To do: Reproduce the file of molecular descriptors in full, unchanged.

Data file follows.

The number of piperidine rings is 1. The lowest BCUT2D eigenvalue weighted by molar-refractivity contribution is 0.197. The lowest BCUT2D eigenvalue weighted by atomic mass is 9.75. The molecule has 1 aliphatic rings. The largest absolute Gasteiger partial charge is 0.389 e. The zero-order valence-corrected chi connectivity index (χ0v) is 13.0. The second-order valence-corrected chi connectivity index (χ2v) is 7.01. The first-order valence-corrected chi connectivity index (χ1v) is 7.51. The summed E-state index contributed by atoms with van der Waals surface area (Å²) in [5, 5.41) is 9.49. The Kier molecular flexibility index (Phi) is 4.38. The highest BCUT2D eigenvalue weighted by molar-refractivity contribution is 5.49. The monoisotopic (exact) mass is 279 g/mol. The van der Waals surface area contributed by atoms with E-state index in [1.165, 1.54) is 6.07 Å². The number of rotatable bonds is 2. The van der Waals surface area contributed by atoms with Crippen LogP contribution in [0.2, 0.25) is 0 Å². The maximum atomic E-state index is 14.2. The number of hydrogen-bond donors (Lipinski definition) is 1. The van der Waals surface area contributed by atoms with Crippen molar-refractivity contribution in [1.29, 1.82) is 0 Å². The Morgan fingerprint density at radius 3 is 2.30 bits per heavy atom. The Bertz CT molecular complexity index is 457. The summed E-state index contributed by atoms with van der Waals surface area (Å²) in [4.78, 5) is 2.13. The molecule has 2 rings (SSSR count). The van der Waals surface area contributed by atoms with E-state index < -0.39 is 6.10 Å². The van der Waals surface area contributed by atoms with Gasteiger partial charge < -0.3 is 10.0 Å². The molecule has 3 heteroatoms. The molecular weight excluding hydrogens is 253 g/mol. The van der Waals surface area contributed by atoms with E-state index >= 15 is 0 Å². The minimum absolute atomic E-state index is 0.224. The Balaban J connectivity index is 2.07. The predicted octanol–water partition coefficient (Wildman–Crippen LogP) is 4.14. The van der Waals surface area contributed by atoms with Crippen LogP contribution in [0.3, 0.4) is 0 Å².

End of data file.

The number of piperidine rings is 1. The lowest BCUT2D eigenvalue weighted by molar-refractivity contribution is 0.197. The lowest BCUT2D eigenvalue weighted by atomic mass is 9.75. The molecule has 1 aliphatic rings. The largest absolute Gasteiger partial charge is 0.389 e. The zero-order valence-corrected chi connectivity index (χ0v) is 13.0. The second-order valence-corrected chi connectivity index (χ2v) is 7.01. The first-order valence-corrected chi connectivity index (χ1v) is 7.51. The summed E-state index contributed by atoms with van der Waals surface area (Å²) in [5, 5.41) is 9.49. The Kier molecular flexibility index (Phi) is 4.38. The highest BCUT2D eigenvalue weighted by molar-refractivity contribution is 5.49. The monoisotopic (exact) mass is 279 g/mol. The van der Waals surface area contributed by atoms with E-state index in [1.165, 1.54) is 6.07 Å². The number of rotatable bonds is 2. The van der Waals surface area contributed by atoms with Crippen LogP contribution in [0.2, 0.25) is 0 Å². The maximum atomic E-state index is 14.2. The number of hydrogen-bond donors (Lipinski definition) is 1. The van der Waals surface area contributed by atoms with Crippen molar-refractivity contribution in [1.29, 1.82) is 0 Å². The Morgan fingerprint density at radius 3 is 2.30 bits per heavy atom. The Bertz CT molecular complexity index is 457. The summed E-state index contributed by atoms with van der Waals surface area (Å²) in [4.78, 5) is 2.13. The molecule has 2 rings (SSSR count). The van der Waals surface area contributed by atoms with E-state index < -0.39 is 6.10 Å². The van der Waals surface area contributed by atoms with Gasteiger partial charge < -0.3 is 10.0 Å². The molecule has 3 heteroatoms. The molecular weight excluding hydrogens is 253 g/mol. The van der Waals surface area contributed by atoms with E-state index >= 15 is 0 Å². The minimum absolute atomic E-state index is 0.224. The Balaban J connectivity index is 2.07. The predicted octanol–water partition coefficient (Wildman–Crippen LogP) is 4.14. The van der Waals surface area contributed by atoms with Crippen LogP contribution in [0.3, 0.4) is 0 Å².